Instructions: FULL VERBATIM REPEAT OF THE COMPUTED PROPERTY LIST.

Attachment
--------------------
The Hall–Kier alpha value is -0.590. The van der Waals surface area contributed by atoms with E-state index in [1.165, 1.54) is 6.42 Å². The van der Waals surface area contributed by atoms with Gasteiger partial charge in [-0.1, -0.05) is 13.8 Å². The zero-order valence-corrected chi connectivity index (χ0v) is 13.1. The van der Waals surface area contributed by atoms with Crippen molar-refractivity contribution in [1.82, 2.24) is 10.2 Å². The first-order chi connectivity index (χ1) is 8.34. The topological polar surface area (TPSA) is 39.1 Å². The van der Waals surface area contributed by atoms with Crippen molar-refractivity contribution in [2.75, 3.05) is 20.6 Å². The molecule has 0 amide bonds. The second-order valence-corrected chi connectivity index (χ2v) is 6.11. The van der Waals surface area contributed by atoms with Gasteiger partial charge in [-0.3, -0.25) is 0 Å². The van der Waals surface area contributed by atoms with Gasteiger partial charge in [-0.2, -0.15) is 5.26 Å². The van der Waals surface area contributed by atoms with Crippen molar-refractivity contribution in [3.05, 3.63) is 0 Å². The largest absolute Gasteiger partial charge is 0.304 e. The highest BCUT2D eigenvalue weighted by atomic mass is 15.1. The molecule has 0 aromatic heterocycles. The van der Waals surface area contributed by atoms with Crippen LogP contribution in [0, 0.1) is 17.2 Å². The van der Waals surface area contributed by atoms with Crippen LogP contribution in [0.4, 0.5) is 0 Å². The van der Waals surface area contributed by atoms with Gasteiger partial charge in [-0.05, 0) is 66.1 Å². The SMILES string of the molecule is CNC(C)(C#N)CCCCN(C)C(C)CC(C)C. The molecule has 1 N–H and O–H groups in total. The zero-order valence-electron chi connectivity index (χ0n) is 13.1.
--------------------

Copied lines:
The Hall–Kier alpha value is -0.590. The van der Waals surface area contributed by atoms with E-state index in [1.165, 1.54) is 6.42 Å². The van der Waals surface area contributed by atoms with Gasteiger partial charge in [-0.1, -0.05) is 13.8 Å². The zero-order valence-corrected chi connectivity index (χ0v) is 13.1. The van der Waals surface area contributed by atoms with Crippen molar-refractivity contribution in [1.82, 2.24) is 10.2 Å². The first-order chi connectivity index (χ1) is 8.34. The topological polar surface area (TPSA) is 39.1 Å². The van der Waals surface area contributed by atoms with Crippen molar-refractivity contribution in [2.75, 3.05) is 20.6 Å². The molecule has 0 amide bonds. The second-order valence-corrected chi connectivity index (χ2v) is 6.11. The van der Waals surface area contributed by atoms with Gasteiger partial charge in [-0.3, -0.25) is 0 Å². The van der Waals surface area contributed by atoms with Gasteiger partial charge in [-0.2, -0.15) is 5.26 Å². The van der Waals surface area contributed by atoms with Crippen molar-refractivity contribution in [3.05, 3.63) is 0 Å². The largest absolute Gasteiger partial charge is 0.304 e. The highest BCUT2D eigenvalue weighted by atomic mass is 15.1. The molecule has 0 aromatic heterocycles. The van der Waals surface area contributed by atoms with Crippen LogP contribution in [0, 0.1) is 17.2 Å². The van der Waals surface area contributed by atoms with Crippen LogP contribution in [0.4, 0.5) is 0 Å². The van der Waals surface area contributed by atoms with Gasteiger partial charge in [-0.05, 0) is 66.1 Å². The SMILES string of the molecule is CNC(C)(C#N)CCCCN(C)C(C)CC(C)C. The molecule has 1 N–H and O–H groups in total. The zero-order valence-electron chi connectivity index (χ0n) is 13.1.